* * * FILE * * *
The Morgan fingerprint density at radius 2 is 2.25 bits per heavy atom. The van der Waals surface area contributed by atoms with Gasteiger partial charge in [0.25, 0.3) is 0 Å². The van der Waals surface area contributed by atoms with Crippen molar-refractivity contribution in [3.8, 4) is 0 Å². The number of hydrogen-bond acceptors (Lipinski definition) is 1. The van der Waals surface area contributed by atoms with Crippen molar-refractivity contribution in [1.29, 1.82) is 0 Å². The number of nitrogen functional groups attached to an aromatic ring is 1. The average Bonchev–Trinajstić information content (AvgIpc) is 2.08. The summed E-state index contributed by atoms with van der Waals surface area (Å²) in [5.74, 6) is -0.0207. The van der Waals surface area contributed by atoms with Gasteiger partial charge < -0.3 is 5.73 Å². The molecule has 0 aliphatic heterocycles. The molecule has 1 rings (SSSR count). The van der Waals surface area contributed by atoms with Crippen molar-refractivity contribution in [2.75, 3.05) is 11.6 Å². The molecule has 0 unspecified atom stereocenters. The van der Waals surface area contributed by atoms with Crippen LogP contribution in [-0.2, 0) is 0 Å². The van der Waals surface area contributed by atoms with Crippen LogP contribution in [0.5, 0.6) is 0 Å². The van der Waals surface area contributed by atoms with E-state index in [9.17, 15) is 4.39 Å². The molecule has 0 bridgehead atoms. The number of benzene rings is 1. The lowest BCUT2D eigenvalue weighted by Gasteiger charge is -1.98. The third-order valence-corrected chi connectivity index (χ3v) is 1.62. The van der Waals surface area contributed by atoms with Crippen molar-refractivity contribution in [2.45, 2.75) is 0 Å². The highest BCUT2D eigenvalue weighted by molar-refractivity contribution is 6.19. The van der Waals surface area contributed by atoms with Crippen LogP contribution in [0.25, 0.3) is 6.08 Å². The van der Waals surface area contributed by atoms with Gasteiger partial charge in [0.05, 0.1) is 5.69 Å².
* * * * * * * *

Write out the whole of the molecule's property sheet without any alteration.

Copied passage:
The Morgan fingerprint density at radius 2 is 2.25 bits per heavy atom. The van der Waals surface area contributed by atoms with Gasteiger partial charge in [0.25, 0.3) is 0 Å². The van der Waals surface area contributed by atoms with Crippen molar-refractivity contribution in [3.8, 4) is 0 Å². The number of hydrogen-bond acceptors (Lipinski definition) is 1. The van der Waals surface area contributed by atoms with Crippen molar-refractivity contribution in [1.29, 1.82) is 0 Å². The number of nitrogen functional groups attached to an aromatic ring is 1. The average Bonchev–Trinajstić information content (AvgIpc) is 2.08. The summed E-state index contributed by atoms with van der Waals surface area (Å²) in [5.74, 6) is -0.0207. The van der Waals surface area contributed by atoms with Gasteiger partial charge < -0.3 is 5.73 Å². The molecule has 0 aliphatic heterocycles. The molecule has 1 rings (SSSR count). The van der Waals surface area contributed by atoms with Crippen molar-refractivity contribution in [2.75, 3.05) is 11.6 Å². The molecule has 0 unspecified atom stereocenters. The van der Waals surface area contributed by atoms with Crippen LogP contribution in [-0.2, 0) is 0 Å². The van der Waals surface area contributed by atoms with Crippen LogP contribution in [0.5, 0.6) is 0 Å². The van der Waals surface area contributed by atoms with E-state index in [9.17, 15) is 4.39 Å². The molecule has 0 bridgehead atoms. The number of benzene rings is 1. The lowest BCUT2D eigenvalue weighted by Gasteiger charge is -1.98. The third-order valence-corrected chi connectivity index (χ3v) is 1.62. The van der Waals surface area contributed by atoms with Crippen molar-refractivity contribution in [2.45, 2.75) is 0 Å². The highest BCUT2D eigenvalue weighted by molar-refractivity contribution is 6.19. The van der Waals surface area contributed by atoms with Crippen LogP contribution in [0.25, 0.3) is 6.08 Å². The van der Waals surface area contributed by atoms with Gasteiger partial charge in [0.05, 0.1) is 5.69 Å².